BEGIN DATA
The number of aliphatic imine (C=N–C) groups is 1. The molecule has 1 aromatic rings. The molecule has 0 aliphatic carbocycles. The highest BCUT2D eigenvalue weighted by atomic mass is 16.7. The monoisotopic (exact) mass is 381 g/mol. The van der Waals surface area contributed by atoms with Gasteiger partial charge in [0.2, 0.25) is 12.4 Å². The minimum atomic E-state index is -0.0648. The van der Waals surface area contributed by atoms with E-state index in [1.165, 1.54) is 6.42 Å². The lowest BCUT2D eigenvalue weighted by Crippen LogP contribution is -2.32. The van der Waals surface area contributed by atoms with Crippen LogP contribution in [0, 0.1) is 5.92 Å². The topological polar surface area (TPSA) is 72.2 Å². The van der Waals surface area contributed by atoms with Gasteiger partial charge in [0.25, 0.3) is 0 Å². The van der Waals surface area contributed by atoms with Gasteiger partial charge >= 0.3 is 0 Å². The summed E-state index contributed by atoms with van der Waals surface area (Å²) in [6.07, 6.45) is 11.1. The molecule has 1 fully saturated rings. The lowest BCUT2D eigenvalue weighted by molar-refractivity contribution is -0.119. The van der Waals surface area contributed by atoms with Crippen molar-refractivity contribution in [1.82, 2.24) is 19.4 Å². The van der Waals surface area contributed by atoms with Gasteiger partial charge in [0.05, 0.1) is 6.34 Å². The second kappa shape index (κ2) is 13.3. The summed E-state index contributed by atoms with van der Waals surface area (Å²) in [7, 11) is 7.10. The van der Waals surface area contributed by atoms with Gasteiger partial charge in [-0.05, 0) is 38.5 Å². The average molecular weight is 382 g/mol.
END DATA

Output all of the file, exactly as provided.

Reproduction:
The number of aliphatic imine (C=N–C) groups is 1. The molecule has 1 aromatic rings. The molecule has 0 aliphatic carbocycles. The highest BCUT2D eigenvalue weighted by atomic mass is 16.7. The monoisotopic (exact) mass is 381 g/mol. The van der Waals surface area contributed by atoms with Gasteiger partial charge in [0.2, 0.25) is 12.4 Å². The minimum atomic E-state index is -0.0648. The van der Waals surface area contributed by atoms with E-state index in [1.165, 1.54) is 6.42 Å². The lowest BCUT2D eigenvalue weighted by Crippen LogP contribution is -2.32. The van der Waals surface area contributed by atoms with Crippen LogP contribution in [0, 0.1) is 5.92 Å². The topological polar surface area (TPSA) is 72.2 Å². The van der Waals surface area contributed by atoms with Gasteiger partial charge in [0.25, 0.3) is 0 Å². The van der Waals surface area contributed by atoms with Gasteiger partial charge >= 0.3 is 0 Å². The summed E-state index contributed by atoms with van der Waals surface area (Å²) in [6.07, 6.45) is 11.1. The molecule has 1 fully saturated rings. The lowest BCUT2D eigenvalue weighted by molar-refractivity contribution is -0.119. The van der Waals surface area contributed by atoms with Crippen molar-refractivity contribution in [1.82, 2.24) is 19.4 Å². The van der Waals surface area contributed by atoms with Gasteiger partial charge in [0.05, 0.1) is 6.34 Å². The second kappa shape index (κ2) is 13.3. The summed E-state index contributed by atoms with van der Waals surface area (Å²) in [7, 11) is 7.10. The van der Waals surface area contributed by atoms with Gasteiger partial charge in [-0.05, 0) is 38.5 Å². The average molecular weight is 382 g/mol.